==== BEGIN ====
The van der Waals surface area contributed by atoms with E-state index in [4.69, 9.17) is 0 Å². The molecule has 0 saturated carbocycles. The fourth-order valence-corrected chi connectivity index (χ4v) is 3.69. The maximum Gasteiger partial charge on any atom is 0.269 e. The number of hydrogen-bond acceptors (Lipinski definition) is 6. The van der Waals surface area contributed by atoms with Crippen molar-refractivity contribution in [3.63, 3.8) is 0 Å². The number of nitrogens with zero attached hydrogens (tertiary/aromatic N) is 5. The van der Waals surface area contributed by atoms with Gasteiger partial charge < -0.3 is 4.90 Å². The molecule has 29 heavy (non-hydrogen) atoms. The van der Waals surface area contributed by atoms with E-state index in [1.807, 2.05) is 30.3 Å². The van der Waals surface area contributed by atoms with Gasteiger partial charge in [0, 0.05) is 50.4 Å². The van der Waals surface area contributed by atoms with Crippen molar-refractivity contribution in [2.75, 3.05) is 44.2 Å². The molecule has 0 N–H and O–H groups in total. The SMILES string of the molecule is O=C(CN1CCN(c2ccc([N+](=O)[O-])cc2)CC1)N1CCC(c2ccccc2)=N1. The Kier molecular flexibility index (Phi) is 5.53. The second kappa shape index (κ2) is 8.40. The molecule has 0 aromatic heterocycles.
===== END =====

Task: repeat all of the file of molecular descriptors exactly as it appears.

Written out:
The van der Waals surface area contributed by atoms with E-state index in [4.69, 9.17) is 0 Å². The molecule has 0 saturated carbocycles. The fourth-order valence-corrected chi connectivity index (χ4v) is 3.69. The maximum Gasteiger partial charge on any atom is 0.269 e. The number of hydrogen-bond acceptors (Lipinski definition) is 6. The van der Waals surface area contributed by atoms with Crippen molar-refractivity contribution in [3.63, 3.8) is 0 Å². The number of nitrogens with zero attached hydrogens (tertiary/aromatic N) is 5. The van der Waals surface area contributed by atoms with Gasteiger partial charge < -0.3 is 4.90 Å². The molecule has 29 heavy (non-hydrogen) atoms. The van der Waals surface area contributed by atoms with E-state index in [1.807, 2.05) is 30.3 Å². The van der Waals surface area contributed by atoms with Gasteiger partial charge in [0, 0.05) is 50.4 Å². The van der Waals surface area contributed by atoms with Crippen molar-refractivity contribution in [2.75, 3.05) is 44.2 Å². The molecule has 0 N–H and O–H groups in total. The SMILES string of the molecule is O=C(CN1CCN(c2ccc([N+](=O)[O-])cc2)CC1)N1CCC(c2ccccc2)=N1. The Kier molecular flexibility index (Phi) is 5.53. The second kappa shape index (κ2) is 8.40. The molecule has 0 aromatic heterocycles.